The introduction of carbon-pricing should trigger the repeal of emissions-related regulations.
Revenue-neutrality for governments will require other taxes to go up, not down.
We’re experiencing a “supply shock,” essentially a reduction in the economy’s capacity to make goods and services.
In 2017, Canada was responsible for only 1.7 per cent of global carbon dioxide emissions.
So-called "trade-exposed” industries are the least able to pass on higher costs to consumers.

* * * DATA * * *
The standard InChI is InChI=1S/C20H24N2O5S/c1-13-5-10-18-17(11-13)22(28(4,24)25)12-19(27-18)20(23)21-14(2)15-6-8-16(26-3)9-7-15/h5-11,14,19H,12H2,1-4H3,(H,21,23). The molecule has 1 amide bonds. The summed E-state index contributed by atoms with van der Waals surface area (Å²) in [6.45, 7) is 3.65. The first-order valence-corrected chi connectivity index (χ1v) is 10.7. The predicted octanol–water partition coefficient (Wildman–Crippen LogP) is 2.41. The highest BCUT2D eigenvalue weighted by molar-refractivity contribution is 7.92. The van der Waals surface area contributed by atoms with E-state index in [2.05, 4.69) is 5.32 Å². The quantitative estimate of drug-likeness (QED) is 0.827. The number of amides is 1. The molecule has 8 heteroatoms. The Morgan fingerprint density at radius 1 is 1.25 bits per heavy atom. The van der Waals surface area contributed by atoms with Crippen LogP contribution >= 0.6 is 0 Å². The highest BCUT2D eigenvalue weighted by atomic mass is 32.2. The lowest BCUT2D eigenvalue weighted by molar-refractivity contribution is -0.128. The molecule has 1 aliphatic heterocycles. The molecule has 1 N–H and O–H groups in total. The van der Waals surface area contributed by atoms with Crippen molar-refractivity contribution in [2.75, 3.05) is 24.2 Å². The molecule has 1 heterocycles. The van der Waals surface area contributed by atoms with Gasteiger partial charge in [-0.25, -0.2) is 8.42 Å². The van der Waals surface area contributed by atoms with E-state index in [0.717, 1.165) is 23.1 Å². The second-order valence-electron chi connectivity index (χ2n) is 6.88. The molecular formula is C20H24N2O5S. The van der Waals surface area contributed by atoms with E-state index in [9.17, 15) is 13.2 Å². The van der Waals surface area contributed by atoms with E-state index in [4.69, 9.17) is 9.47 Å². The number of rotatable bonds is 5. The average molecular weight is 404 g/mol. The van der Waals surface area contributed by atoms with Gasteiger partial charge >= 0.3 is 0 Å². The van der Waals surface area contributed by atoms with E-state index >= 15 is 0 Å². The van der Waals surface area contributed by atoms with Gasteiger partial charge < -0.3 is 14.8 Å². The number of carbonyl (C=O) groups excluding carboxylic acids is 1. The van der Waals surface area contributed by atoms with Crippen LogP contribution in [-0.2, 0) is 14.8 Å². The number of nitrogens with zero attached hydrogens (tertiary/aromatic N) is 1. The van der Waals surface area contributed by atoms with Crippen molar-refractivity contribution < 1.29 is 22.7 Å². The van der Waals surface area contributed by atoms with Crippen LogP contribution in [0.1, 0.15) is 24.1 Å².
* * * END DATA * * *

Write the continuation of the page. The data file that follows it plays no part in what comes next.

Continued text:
The Ecofiscal Commission says carbon taxes must rise to $210 per tonne of greenhouse gas emissions.
Some computer models predict catastrophic results, other projections are much more benign.
A $50 per tonne carbon tax is not enough to significantly change consumer behaviour such as gasoline consumption.
Canadians will pay a price for our reduced competitiveness—in the form of lower employment and/or investment.